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(ReUpload-Req)Walt Disney Treasures-Tomorrowland (2 Disk Set)

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==========File Name/Details=================================

Name: Walt_Disney_Treasures-Tomorrowland(Disk1)
Man in Space (March 9, 1955) (51:15)
Man and the Moon (December 28, 1955) (54:43)
Mars and Beyond (December 4, 1957) (54:25)

Total File Size: 696MB
Total Running Time: 02:40:24
Video: XVID 720x478 23.98fps
Audio: MPEG Audio Layer 3 48000Hz stereo 80Kbps

===========Edit Details====================================

Two-pass re-encode to 1CD size from the full DVD original.


Leonard Maltin introduces (1:18) Walt Disney's "science-factual"
programs as a forerunner to the educational and instructional shows
that populate public and cable television these days. Maltin explains
that Disney put a lot into these programs on space travel, intending
them for a broad audience in the 1950s.

Man in Space (March 9, 1955) (51:15)
In a 2-minute introduction to this piece, Leonard Maltin briefly
discusses Disney animator Ward Kimball's impact on the series, for
which he was director and producer. He also explains the reception
to this episode. He reveals it was later edited into a featurette,
accompanying Davy Crockett and the River Pirates and meriting an
Academy Award nomination for Best Documentary Short. As the title
implies, this episode looks into the potential of people traveling
to space.

This new series is launched with a brief, and often light-hearted
history of experiments with rockets. The possibilities of satellites
are considered. And then a practical look at what a spaceman shall have
to physically and psychologically face: momentum, weightlessness,
radiation, and perhaps space sickness. These animated sequences on the
spaceman are most inspired, providing a factually accurate and visually
amusing fashion. The episode concludes with a simulation of a launch into

Man and the Moon (December 28, 1955) (54:43)
The first twenty minutes of this episode are highly enjoyable. Man's
fascination with the moon is explored, in a variety of lighthearted ways.
With basic, appealing animation, the moon is considered in terms of
cultural beliefs, the moon's role in Shakespeare and children's rhymes,
lunar superstitions, and scientific research. From Kepler to Cyrano de
Bergerac, from Jules Verne to green cheese, a delightfully wide range of
perspectives are covered with a fast pace and a great sense of humor. An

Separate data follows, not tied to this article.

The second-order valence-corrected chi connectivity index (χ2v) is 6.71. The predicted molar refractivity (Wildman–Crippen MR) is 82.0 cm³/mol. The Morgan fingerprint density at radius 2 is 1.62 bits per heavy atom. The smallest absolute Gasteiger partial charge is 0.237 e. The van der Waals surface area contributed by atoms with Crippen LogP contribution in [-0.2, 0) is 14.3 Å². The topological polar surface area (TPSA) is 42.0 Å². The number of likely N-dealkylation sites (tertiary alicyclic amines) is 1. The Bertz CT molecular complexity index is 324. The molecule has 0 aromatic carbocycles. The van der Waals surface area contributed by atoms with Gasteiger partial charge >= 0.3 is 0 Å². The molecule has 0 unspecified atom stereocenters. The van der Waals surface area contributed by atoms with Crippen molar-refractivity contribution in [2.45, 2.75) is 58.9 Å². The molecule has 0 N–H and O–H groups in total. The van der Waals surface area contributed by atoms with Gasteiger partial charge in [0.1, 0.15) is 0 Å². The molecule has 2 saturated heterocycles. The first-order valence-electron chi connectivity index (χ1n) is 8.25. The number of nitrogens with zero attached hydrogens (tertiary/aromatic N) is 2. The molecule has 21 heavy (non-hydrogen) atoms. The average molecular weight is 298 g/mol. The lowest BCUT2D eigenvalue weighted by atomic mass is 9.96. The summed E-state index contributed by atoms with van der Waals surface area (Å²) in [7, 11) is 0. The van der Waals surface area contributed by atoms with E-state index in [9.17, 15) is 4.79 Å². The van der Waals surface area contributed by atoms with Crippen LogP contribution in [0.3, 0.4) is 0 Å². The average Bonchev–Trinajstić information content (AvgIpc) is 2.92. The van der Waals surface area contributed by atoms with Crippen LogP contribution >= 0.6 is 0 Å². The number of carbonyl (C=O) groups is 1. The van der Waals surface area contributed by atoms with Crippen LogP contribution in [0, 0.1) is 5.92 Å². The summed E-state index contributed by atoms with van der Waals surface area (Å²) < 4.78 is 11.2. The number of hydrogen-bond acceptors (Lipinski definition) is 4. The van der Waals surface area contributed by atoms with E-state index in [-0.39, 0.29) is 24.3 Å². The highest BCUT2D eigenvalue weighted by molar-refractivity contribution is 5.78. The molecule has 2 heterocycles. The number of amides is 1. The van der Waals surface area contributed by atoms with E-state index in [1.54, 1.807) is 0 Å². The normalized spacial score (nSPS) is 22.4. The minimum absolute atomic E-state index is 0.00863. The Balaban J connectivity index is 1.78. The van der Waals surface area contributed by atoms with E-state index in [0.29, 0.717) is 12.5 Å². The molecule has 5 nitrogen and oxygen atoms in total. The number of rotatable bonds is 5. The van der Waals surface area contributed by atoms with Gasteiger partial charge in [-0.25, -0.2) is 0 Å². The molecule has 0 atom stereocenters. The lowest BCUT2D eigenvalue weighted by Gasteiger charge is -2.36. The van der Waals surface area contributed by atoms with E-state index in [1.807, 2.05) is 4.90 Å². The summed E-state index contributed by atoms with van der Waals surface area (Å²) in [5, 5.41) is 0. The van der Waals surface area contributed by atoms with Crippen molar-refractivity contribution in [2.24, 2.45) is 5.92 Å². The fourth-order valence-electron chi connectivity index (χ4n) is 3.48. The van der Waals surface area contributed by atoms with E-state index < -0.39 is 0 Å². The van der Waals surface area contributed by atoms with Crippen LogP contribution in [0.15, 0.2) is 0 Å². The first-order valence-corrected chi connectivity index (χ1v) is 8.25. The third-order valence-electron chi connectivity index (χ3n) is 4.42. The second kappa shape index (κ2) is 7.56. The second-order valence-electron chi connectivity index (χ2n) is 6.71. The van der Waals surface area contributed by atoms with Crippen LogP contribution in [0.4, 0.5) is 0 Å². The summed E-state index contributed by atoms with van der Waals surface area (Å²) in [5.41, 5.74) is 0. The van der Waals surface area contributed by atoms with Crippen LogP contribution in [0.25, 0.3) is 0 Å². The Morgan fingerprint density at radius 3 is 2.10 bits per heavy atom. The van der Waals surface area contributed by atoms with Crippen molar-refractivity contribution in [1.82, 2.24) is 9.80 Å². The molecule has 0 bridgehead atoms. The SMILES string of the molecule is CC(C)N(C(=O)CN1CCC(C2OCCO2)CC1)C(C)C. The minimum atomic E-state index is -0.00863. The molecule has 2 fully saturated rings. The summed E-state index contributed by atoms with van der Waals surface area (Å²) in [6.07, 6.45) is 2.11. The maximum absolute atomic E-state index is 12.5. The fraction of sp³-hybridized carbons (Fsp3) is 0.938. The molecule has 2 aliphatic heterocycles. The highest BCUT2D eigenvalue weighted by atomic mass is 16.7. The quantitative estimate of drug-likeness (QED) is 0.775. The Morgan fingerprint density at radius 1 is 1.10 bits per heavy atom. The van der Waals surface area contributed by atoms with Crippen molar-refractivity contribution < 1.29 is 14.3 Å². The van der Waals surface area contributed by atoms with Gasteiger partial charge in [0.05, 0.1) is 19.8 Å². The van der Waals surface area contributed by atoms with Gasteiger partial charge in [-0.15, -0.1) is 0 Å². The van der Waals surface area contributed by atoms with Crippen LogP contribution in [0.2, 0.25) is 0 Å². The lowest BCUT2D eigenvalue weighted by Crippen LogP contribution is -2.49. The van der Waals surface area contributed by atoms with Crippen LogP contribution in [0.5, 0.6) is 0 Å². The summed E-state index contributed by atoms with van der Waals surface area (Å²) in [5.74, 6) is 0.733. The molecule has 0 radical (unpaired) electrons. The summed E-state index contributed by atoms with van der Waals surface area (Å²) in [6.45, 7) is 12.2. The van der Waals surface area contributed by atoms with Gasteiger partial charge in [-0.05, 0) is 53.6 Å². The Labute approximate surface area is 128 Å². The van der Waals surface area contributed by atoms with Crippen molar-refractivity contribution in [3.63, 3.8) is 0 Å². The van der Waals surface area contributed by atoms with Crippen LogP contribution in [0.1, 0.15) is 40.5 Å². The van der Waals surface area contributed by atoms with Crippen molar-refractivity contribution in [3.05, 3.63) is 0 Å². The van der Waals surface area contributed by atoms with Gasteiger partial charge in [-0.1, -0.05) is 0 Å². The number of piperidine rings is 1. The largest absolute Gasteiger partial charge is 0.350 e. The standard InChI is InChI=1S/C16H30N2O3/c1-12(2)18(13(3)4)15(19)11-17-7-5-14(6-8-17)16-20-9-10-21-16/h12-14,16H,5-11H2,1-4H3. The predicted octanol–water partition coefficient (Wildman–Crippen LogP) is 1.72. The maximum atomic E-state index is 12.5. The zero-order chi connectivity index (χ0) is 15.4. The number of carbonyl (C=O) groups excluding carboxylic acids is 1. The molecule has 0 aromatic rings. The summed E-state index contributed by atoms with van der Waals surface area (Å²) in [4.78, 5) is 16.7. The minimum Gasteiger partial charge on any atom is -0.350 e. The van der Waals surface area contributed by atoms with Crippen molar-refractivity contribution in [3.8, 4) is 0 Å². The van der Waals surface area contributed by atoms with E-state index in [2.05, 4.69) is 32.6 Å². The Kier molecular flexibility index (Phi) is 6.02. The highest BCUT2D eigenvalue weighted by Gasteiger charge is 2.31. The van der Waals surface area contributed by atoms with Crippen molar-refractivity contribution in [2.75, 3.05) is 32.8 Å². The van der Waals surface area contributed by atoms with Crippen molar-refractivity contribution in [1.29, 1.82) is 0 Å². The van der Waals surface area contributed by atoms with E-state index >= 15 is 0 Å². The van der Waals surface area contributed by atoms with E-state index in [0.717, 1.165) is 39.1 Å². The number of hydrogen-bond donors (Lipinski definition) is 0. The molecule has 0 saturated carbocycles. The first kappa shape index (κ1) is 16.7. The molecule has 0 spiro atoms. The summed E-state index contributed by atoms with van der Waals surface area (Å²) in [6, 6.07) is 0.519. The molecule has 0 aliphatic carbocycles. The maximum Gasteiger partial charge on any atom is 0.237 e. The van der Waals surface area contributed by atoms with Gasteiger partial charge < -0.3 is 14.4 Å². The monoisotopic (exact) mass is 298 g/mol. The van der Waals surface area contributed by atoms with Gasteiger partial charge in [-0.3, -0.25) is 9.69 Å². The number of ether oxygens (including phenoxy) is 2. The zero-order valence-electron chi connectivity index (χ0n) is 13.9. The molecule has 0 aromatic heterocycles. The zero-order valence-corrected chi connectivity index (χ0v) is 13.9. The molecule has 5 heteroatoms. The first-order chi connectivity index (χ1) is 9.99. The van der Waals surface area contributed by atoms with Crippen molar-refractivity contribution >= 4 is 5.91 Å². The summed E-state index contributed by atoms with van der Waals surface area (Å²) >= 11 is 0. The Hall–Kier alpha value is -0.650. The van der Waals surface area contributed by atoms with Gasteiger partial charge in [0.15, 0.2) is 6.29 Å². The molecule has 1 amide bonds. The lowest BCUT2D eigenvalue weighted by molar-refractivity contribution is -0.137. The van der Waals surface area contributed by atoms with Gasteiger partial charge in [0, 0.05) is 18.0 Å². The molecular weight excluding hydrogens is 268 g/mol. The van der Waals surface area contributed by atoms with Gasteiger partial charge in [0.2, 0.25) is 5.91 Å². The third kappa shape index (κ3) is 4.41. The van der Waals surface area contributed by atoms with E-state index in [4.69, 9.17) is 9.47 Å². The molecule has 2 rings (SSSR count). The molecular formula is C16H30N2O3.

array of animation techniques are employed, from simple line animation to
drawings meant to look like children's art.

After this highly inspired first third, Ward Kimball comes on with some
information on the moon, supplemented by graphics. Kimball then introduces
Dr. Werner von Braun, who discusses plans for a trip around the moon. Though
effective efforts are made to make this not feel like a lecture, it still
comes off much dryer and information-based than the spirited opening. Braun's
hypothetical run-through of a voyage to the moon becomes a narration of some
detailed and interesting artwork. Eventually, a live action simulation from
inside and outside a rocket dramatizes what such an expedition might be like.
The episode ends with a preview of next week's episode "When Knighthood was in
Flower" (the 1953 film released theatrically as The Sword and the Rose) and the
feature film The Littlest Outlaw.

Mars and Beyond (December 4, 1957) (54:25)
Garco the Robot introduces Walt, who introduces this exciting episode of
"Tomorrowland" which covers life on other planets.
We begin with a history of man, who seeks to understand the world they inhabit
and begin to notice patterns in the stars. Mankind begins to develop certain beliefs
regarding the celestial bodies. Theories from scientists and philosophers are
covered. Ptolemy's inaccurate, but accepted theories, and then Copernicus.

Then life on other planets is considered. Some wonderfully imaginative imagination
depicts the theorized inhabitants of other planets. Soon, Mars becomes the focus of
this episode. Ideas from H.G. Wells and Edgar Rice Burroughs are brought to life with
more colorful animation. Pulp science fiction comics of the time are parodied in the
same straightforward tone as everything else. As the segment plays out, you can see
freedom in the production, Ward Kimball's comic tone, and even a cameo from Donald Duck.

After this, the program adopts a more serious tone as it profiles each of the planets
in the solar system, from the perspective of what would happen to a man on them. Life
in Mars could almost be normal, the program declares. Something that is of increasing
importance for the future, we're told. Dr. E.C. Slipher, a foremost Mars authority,
discusses the red planet and the possibility that life is there. More animation speculates
what the conditions in Mars might be like. This section is filled with striking, inventive
and decidedly atypical Disney animation. The program wraps up with what a trip to Mars
would entail for a space crew and its vessels. Over the end credits, Old Yeller is advertised.

==========Info Link/s======================================

An external tracker .torrent file to the full 8.7GB 2 DVD set is also
included in the folder.

==========File Name/Details=================================

Name: Walt_Disney_Treasures-Tomorrowland(Disk2of2).avi
Eyes in Outer Space (June 1959) (26:38)
Our Friend the Atom (January 23, 1957) (51:54)
EPCOT 67" (October 1966)(25:30)
The Optimistic Futurist (18 May 2004) (24:36)